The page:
What would you do if confronted by addiction? Residence Life sought to help students answer that question by organizing an event last week to raise awareness of the addiction epidemic in America and educate students on how to confront and intervene in addiction.
The program was organized by Resident Advisor Meagan Tanner, ‘19, and started with a presentation by Sheri Haines, a licensed counselor and the manager of Mercy REACH, an organization within Mercy Health Medical Center in Springfield that works to confront addicts and provide them with the help and support they need to overcome addiction.
Haines’ presentation focused on the statistics of addiction, including causes, symptoms and dangerous stereotypes that people associate with addiction. Haines focused mainly on alcohol and drug abuse because those are the most common, especially among college students.
“Colleges teach you how to drink,” Haines said, “because there’s so much going on.”
One of the biggest causes of alcohol or drug addiction is stress, and college students are very familiar with stress of all kinds. Haines stressed that addiction is most commonly hereditary, so if you have a family member with an addiction, it’s incredibly important to avoid addictive substances at all costs. Just once is all it takes, Haines emphasized.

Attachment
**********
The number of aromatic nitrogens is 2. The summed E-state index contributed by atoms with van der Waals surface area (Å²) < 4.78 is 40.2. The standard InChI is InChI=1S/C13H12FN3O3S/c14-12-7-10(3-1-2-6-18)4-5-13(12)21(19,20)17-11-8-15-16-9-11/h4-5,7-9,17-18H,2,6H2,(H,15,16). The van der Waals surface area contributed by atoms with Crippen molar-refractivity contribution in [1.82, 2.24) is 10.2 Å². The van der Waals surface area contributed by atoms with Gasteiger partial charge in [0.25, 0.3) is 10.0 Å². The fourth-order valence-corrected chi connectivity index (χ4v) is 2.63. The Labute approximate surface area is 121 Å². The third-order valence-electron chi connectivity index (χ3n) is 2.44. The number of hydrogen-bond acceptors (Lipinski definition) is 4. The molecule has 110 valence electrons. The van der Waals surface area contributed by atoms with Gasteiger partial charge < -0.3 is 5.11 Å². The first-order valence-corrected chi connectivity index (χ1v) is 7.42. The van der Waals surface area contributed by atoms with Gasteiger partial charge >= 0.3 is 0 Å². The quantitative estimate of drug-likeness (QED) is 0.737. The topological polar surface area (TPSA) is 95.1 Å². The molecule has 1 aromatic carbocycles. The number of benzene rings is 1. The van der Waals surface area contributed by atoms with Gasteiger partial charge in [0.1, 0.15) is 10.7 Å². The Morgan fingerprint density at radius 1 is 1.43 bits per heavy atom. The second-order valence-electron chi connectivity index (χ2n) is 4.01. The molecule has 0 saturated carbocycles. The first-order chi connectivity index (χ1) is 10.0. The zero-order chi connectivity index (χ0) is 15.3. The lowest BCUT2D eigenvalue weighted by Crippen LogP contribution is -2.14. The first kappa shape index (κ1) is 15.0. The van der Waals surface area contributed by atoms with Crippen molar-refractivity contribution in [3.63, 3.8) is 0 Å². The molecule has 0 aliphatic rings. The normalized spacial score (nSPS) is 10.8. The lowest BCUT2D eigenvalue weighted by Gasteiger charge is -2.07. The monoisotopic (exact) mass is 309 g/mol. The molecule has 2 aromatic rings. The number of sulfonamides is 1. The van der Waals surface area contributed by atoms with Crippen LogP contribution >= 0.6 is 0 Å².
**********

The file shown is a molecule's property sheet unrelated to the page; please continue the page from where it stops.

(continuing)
Following Haines’ presentation, students armed with the new information of the severity of addiction were taken to three different rooms. The rooms were set up with other RA actors to reflect three specific addictions: alcohol, heroin and Adderall. The actors would act out what each of these addictions looked like, and then would sit down with the audience to go over how they can confront an addict. Each of these different scenarios was unique and eye-opening to the reality of addiction. It can be difficult to see an alcoholic addiction because it could be seen as someone who just really likes to party. An Adderall addiction can be explained away as someone just trying to be productive and get all their assignments done.
College is a prime time for students to develop addictions; the stress of school and the fear of the future can drive people to seek out addictive substances. But it’s important to be aware of the dangers of addiction to confront a friend or loved one.
If you know someone struggling with drug or alcohol abuse, you can encourage them to contact the Mercy Health Medical Center’s Mercy REACH program. They offer an outpatient treatment program and intervention to support both adults and adolescents and free them from addiction. Their Medical Building phone number is 937-390-5338, and the Mercy Memorial Hospital’s number is 937-653-3001.